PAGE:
After my usual weekly meeting with my tutor regarding my dissertation on memorial spaces we decided that The Imperial War Museum in Manchester might be a possible building for some primary research. As I had never visited the building before (there was a trip in my first year of university but being the lazy fresher I was I decided to give it a miss) I thought a quick trip might be of use to see if the building would be appropriate to use in my dissertation. So on Friday morning I hopped on the train to Manchester.
The museum was established in 1920 but the current building was designed by Daniel Leibskind and construction was completed in July 2002. Its purpose is to tell the story of war in modern times on a worldwide scale down to personal memories . The concept for the design comes from this idea with the building representing a broken world comprising of three pieces, each with its own distinct shape.
The amount of information and personal items is incredible, from weapons to individual accounts. The building is divided into three main spaces: the main exhibiton space, a space for temporary exhibitions and a twenty nine metre high viewing tower. There is also a learning area, shop and cafe overlooking the river. The main exhibition space takes you through the years of war from WW1 to the current day with shard like pods intersecting the space to house exhibitions about different aspects of the war. The layout of the space works brilliantly with the ‘Big Picture’ shows that are projected onto the outside walls of the pods every hour. These picture shows use photographs, films and soundbites to completely surround the visitor in war and its effects on individuals and the entire human race, creating a powerful impact on the visitor. The use of the timeline through different wars, the picture show and personal artifacts is surprisingly striking and at one point I actually found myself in tears whilst reading a letter from a father to a daughter.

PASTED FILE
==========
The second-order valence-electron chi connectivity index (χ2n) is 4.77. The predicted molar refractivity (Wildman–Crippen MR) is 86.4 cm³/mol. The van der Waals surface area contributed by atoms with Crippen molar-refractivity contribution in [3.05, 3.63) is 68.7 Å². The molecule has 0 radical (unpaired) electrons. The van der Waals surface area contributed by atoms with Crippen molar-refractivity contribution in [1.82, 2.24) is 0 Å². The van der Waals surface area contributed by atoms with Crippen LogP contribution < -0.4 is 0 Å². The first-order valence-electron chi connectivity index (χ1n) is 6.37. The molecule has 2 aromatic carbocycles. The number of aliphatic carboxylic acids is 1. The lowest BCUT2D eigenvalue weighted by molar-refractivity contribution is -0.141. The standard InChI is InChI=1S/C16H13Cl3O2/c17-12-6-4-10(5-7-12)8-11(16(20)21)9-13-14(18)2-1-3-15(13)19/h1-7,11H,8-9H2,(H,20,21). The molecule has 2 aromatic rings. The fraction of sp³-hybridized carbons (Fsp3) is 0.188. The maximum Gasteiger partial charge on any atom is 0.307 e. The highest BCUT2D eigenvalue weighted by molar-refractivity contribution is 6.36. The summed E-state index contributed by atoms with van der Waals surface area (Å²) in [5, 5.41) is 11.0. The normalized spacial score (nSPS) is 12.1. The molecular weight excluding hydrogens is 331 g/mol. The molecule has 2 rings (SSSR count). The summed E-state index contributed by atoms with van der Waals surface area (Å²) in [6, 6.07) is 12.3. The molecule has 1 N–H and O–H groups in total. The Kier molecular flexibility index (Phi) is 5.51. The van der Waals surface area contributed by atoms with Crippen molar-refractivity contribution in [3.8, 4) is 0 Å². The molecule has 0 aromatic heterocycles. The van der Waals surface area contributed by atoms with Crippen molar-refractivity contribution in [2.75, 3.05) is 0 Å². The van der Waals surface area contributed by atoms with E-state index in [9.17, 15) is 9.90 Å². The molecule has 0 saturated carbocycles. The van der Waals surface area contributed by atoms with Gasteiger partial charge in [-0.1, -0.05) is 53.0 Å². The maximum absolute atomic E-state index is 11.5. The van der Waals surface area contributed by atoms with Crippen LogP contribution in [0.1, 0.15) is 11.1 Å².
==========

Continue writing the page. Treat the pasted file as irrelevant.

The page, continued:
Whilst I was visiting there was a temporary exhibition about prisoners of war which was interesting (but very sad) to learn about as I knew little about this previously.
The raw industrial style of the building is extremely fitting and as you walk through the main space there are subtle changes in heights and openness, almost reflecting the rise and fall of society. This works brilliantly against the exhibition, with changing words from freedom to dictatorship running along the walls, creating a sensationally interesting and poignant experience. A definite case study for the dissertation as the space works beautifully in the sense of architecture and memory.